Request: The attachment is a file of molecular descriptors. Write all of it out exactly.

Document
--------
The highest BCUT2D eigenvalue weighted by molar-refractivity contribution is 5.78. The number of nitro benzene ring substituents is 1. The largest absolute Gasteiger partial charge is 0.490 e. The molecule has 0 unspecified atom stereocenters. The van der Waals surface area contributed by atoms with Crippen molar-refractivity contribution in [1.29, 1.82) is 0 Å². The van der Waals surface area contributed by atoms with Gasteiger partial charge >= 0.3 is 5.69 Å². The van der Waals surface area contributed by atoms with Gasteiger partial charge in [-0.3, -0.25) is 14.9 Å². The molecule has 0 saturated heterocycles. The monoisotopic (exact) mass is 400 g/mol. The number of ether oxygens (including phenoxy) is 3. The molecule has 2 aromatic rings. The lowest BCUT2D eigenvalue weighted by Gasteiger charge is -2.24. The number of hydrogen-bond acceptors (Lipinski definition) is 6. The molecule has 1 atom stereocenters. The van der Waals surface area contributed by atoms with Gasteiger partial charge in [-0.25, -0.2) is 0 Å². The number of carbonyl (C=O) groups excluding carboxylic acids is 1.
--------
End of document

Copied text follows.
The highest BCUT2D eigenvalue weighted by molar-refractivity contribution is 5.78. The number of nitro benzene ring substituents is 1. The largest absolute Gasteiger partial charge is 0.490 e. The molecule has 0 unspecified atom stereocenters. The van der Waals surface area contributed by atoms with Crippen molar-refractivity contribution in [1.29, 1.82) is 0 Å². The van der Waals surface area contributed by atoms with Gasteiger partial charge >= 0.3 is 5.69 Å². The van der Waals surface area contributed by atoms with Gasteiger partial charge in [-0.3, -0.25) is 14.9 Å². The molecule has 0 saturated heterocycles. The monoisotopic (exact) mass is 400 g/mol. The number of ether oxygens (including phenoxy) is 3. The molecule has 2 aromatic rings. The lowest BCUT2D eigenvalue weighted by Gasteiger charge is -2.24. The number of hydrogen-bond acceptors (Lipinski definition) is 6. The molecule has 1 atom stereocenters. The van der Waals surface area contributed by atoms with Gasteiger partial charge in [-0.25, -0.2) is 0 Å². The number of carbonyl (C=O) groups excluding carboxylic acids is 1.